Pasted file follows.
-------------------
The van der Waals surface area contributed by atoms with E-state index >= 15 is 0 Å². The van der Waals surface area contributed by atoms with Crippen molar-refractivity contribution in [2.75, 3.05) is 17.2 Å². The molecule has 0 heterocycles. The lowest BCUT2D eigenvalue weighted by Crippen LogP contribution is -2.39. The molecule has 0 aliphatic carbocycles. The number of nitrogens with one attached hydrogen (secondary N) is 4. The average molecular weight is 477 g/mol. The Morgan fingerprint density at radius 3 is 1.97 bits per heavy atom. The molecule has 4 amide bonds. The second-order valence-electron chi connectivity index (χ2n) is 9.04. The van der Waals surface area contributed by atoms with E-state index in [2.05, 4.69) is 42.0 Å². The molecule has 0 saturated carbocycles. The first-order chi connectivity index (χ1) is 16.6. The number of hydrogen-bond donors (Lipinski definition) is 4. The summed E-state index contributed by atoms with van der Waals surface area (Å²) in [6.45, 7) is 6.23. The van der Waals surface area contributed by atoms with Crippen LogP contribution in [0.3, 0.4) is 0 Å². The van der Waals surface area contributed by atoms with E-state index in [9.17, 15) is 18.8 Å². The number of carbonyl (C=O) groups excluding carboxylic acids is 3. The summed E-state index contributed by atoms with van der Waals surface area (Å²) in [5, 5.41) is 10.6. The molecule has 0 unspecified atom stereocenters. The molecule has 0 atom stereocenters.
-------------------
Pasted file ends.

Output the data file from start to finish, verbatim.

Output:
The van der Waals surface area contributed by atoms with E-state index >= 15 is 0 Å². The van der Waals surface area contributed by atoms with Crippen molar-refractivity contribution in [2.75, 3.05) is 17.2 Å². The molecule has 0 heterocycles. The lowest BCUT2D eigenvalue weighted by Crippen LogP contribution is -2.39. The molecule has 0 aliphatic carbocycles. The number of nitrogens with one attached hydrogen (secondary N) is 4. The average molecular weight is 477 g/mol. The Morgan fingerprint density at radius 3 is 1.97 bits per heavy atom. The molecule has 4 amide bonds. The second-order valence-electron chi connectivity index (χ2n) is 9.04. The van der Waals surface area contributed by atoms with E-state index in [2.05, 4.69) is 42.0 Å². The molecule has 0 saturated carbocycles. The first-order chi connectivity index (χ1) is 16.6. The number of hydrogen-bond donors (Lipinski definition) is 4. The summed E-state index contributed by atoms with van der Waals surface area (Å²) in [6.45, 7) is 6.23. The van der Waals surface area contributed by atoms with Crippen LogP contribution in [0.3, 0.4) is 0 Å². The van der Waals surface area contributed by atoms with E-state index in [9.17, 15) is 18.8 Å². The number of carbonyl (C=O) groups excluding carboxylic acids is 3. The summed E-state index contributed by atoms with van der Waals surface area (Å²) in [5, 5.41) is 10.6. The molecule has 0 unspecified atom stereocenters. The molecule has 0 atom stereocenters.